While skateboarding culture thrived in the ‘90s (see Jonah Hill’s directorial debut, Mid90s, for more info), it’s coming back—and it’s more inclusive than ever before. At the time skating was typically perceived as a boys’ activity, and girls watched from the sidelines. Ignorant remarks and an overwhelmingly male-dominated space often discouraged new girls from skating.
This year’s Skate Kitchen features an all-girl skater crew. It's based on an IRL diverse group of girls based in NYC who call themselves Skate Kitchen. This representation encourages girls to skate, and it inspired me to take pictures of the girls with whom I skate: Erin (@riceyu) and Kinzie (@netflixandfood).
Erin: I like to skate with a group of friends! It’s a lot more fun, and you can push each other to do more and try new things. I prefer park skating ‘cause of meeting new people and the park obstacles are great, but I haven’t street-skated a lot so I couldn’t say! Another comment: just enjoy skating! Everyone is [at] a different point [in] skating. You may know a trick that another person doesn’t know, so be open to all levels.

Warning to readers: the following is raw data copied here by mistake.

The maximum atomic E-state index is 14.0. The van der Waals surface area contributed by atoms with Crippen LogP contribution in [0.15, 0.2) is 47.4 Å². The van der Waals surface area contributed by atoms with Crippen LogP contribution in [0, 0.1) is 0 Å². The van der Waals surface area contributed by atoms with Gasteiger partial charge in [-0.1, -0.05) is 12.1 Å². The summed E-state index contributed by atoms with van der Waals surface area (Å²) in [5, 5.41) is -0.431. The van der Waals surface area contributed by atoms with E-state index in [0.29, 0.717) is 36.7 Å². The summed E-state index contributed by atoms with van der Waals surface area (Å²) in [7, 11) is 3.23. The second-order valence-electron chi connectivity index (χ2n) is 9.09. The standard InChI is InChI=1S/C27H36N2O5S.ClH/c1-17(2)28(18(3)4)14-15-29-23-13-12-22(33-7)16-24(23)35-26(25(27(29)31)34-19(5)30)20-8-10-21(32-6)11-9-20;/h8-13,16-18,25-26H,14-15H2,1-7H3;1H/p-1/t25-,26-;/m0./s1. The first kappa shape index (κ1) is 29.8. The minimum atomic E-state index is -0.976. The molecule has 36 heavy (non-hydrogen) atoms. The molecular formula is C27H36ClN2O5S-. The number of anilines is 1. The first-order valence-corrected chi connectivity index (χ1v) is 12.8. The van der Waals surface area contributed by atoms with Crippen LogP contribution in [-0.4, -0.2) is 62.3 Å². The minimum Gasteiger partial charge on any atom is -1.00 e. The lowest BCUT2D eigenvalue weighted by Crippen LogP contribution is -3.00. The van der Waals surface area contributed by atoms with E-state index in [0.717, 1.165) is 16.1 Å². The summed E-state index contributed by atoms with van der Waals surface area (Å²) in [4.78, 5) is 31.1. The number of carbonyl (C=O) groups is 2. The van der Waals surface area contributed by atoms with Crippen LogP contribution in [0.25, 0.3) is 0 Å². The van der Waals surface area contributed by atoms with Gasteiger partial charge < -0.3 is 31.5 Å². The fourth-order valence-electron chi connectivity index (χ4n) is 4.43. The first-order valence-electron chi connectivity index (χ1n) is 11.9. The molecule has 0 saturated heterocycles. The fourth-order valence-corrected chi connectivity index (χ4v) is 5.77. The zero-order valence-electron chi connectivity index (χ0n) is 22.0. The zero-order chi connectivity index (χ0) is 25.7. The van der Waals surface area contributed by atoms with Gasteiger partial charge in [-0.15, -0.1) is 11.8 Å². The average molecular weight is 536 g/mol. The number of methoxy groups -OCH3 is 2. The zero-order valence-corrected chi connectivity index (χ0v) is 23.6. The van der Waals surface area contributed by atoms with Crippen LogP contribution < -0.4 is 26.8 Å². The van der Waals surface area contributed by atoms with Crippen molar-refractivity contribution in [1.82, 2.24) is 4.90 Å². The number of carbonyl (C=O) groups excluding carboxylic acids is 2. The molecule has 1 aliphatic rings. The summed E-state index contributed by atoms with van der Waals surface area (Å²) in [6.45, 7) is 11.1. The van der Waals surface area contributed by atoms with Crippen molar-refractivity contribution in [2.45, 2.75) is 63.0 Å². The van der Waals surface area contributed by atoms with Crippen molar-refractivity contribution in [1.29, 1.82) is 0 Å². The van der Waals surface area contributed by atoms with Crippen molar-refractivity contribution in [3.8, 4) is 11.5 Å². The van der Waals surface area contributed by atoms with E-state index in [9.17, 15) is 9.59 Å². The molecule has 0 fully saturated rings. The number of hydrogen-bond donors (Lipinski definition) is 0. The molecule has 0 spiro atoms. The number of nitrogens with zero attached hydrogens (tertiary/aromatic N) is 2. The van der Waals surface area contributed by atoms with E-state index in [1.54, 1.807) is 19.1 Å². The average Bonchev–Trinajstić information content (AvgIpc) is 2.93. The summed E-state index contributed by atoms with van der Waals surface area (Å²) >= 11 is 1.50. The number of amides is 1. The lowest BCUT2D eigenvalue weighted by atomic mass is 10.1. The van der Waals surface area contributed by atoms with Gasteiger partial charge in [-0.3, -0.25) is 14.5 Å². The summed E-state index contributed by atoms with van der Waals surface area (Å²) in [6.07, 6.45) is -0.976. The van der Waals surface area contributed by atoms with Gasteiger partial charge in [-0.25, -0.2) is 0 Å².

Kinzie: I usually skate with friends because their energy really helps you to do better. Like, you wanna push yourself to do a trick your friend knows that you don’t. [There’s] an underlying competition that’s fun. I’ve been skating for years but recently starting working on different skills that I’ve never wanted to push before, and it’s always nice to have friends to help guide you through a trick. When I’m going long distance or I’m in neighborhoods I usually take my longboard, but when I’m in a park I usually bring my skateboard to mess around.
Why do I love skating? Honestly because of the thrill of it. The feeling you get after you get something down after weeks of working on it. The rush after going down a hill is [such a] simple pleasure. Skating, for me, is a great distraction from the real world; you get to really focus on something and watch yourself progress.
Sofia De Ceglie